Seeing security in solar from bases to battlefields US military now has 130 MWs of PV, more on the way
The U.S. military has been adding in solar and renewable energy rather quickly of late. A new Solar Energy Industries Association (SEIA) report, Enlisting the Sun: Powering the U.S. Military with Solar Energy, looks into the ways that solar power is making for a more secure military from the battlefield to the home front.
The world’s largest energy user, the U.S. Department of Defense said last year that it would install 3 gigawatts of solar by 2025, with each branch of the military installing 1 gigawatt. It’s already making good on the promise. “As of early 2013, there are more than 130 megawatts (MWs) of solar photovoltaic energy systems powering Navy, Army and Air Force bases in at least 31 states and the District of Columbia,” according to the new report. “The Navy has installed more solar than either the Army or Air Force, with more than 58 MW at or near bases in 12 states and DC. The Air Force follows the Navy with 38 MW of installed solar capacity, while the Army has deployed more than 36 MW.”
“Today, the Defense Department is one of the largest institutional users of solar energy in the world,” said Rhone Resch, SEIA president and CEO. “After using solar energy on military bases and in the field, many returning servicemen and servicewomen are finding great career opportunities at solar firms, which have been actively recruiting veterans. Many other veterans have started firms of their own.”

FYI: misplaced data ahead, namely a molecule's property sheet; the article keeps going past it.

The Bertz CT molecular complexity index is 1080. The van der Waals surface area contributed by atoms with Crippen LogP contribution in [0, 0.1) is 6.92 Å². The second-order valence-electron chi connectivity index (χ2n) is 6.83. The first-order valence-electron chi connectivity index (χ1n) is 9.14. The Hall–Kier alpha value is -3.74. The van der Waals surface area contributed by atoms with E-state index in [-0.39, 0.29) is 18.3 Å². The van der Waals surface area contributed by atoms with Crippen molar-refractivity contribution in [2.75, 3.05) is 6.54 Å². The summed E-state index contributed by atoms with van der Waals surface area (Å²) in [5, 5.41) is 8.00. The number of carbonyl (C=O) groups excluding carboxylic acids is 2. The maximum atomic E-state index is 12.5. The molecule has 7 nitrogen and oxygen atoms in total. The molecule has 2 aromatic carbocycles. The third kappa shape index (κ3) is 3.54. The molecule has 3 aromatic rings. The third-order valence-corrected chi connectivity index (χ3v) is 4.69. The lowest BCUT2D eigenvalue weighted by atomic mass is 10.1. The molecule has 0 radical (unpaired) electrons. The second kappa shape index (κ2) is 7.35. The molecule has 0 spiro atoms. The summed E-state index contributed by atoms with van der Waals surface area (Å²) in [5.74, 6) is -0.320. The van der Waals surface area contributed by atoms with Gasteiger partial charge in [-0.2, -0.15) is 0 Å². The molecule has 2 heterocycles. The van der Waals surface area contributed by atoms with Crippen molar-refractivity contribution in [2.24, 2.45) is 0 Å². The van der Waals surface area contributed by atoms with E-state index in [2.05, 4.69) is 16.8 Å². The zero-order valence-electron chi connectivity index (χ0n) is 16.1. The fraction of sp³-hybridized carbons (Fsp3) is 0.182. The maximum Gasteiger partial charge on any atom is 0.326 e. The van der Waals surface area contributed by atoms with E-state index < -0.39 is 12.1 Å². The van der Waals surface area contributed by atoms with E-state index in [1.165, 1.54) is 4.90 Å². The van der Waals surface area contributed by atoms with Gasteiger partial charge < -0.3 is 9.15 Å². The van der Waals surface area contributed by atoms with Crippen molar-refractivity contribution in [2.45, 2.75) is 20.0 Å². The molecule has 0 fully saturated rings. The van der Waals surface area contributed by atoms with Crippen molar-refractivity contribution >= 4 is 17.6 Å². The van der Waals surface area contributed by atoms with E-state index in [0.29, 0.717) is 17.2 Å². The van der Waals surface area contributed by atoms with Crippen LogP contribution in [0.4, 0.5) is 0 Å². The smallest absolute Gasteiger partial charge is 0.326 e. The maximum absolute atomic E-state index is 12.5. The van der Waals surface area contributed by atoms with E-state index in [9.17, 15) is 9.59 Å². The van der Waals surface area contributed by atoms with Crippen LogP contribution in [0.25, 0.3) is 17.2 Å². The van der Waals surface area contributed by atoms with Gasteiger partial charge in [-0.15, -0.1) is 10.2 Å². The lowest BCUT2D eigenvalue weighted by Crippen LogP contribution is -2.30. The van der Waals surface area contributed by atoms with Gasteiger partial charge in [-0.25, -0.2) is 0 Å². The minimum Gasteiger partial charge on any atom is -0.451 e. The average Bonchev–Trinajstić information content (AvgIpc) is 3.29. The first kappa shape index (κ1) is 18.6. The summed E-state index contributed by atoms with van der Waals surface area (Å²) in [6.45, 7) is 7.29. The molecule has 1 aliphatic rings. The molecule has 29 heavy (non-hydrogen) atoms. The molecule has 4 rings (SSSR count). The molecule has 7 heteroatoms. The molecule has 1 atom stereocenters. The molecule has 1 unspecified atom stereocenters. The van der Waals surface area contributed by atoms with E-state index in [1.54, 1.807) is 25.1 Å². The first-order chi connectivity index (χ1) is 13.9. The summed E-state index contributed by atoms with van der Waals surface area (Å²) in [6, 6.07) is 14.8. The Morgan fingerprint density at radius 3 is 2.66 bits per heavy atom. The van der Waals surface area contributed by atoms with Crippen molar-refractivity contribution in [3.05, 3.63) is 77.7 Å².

It’s not just that the military or service members are trying to green their image. “These aggressive renewable energy targets are a response to rising energy costs, potential energy supply disruptions and the need for more secure and clean energy generation and distribution,” the report stated. “In the past year alone, the DOD spent more than $20 billion on energy and consumed over five billion gallons of oil.” Solar offers fixed energy costs—at currently competitive costs—under power-purchase agreements, allowing the military to reduce its energy costs and have a better idea of what they will be in the future.
What’s more is that solar doesn’t just have to be used in static applications like on bases in the U.S. “In Afghanistan…U.S. troops in battle zones are using everything from portable solar panels to solar tent shields to cutting-edge, solar-powered security systems to help them successfully carry out critical missions,” the report said. Solar is quick to deploy, operates silently and requires no fuel, which means forward operating units don’t need diesel generators or the fuel to operate them. Getting fuel to such installations has been incredibly costly, in terms of lives lost as well as in transportation costs. The report observed that DOD gets gas for $1 a gallon, but transporting it up to the front line in Afghanistan can cost $400 a gallon.
“America’s solar companies, which employ nearly 120,000 workers from coast to coast, are very proud of the contributions they’re making to help the men and women of the U.S. military to defend our nation,” Resch said. “Solar clearly is making a big difference—both on the front lines and in military installations from North Carolina to Hawaii. Many of the technologies being used by the military today have been adapted for use from consumer products.”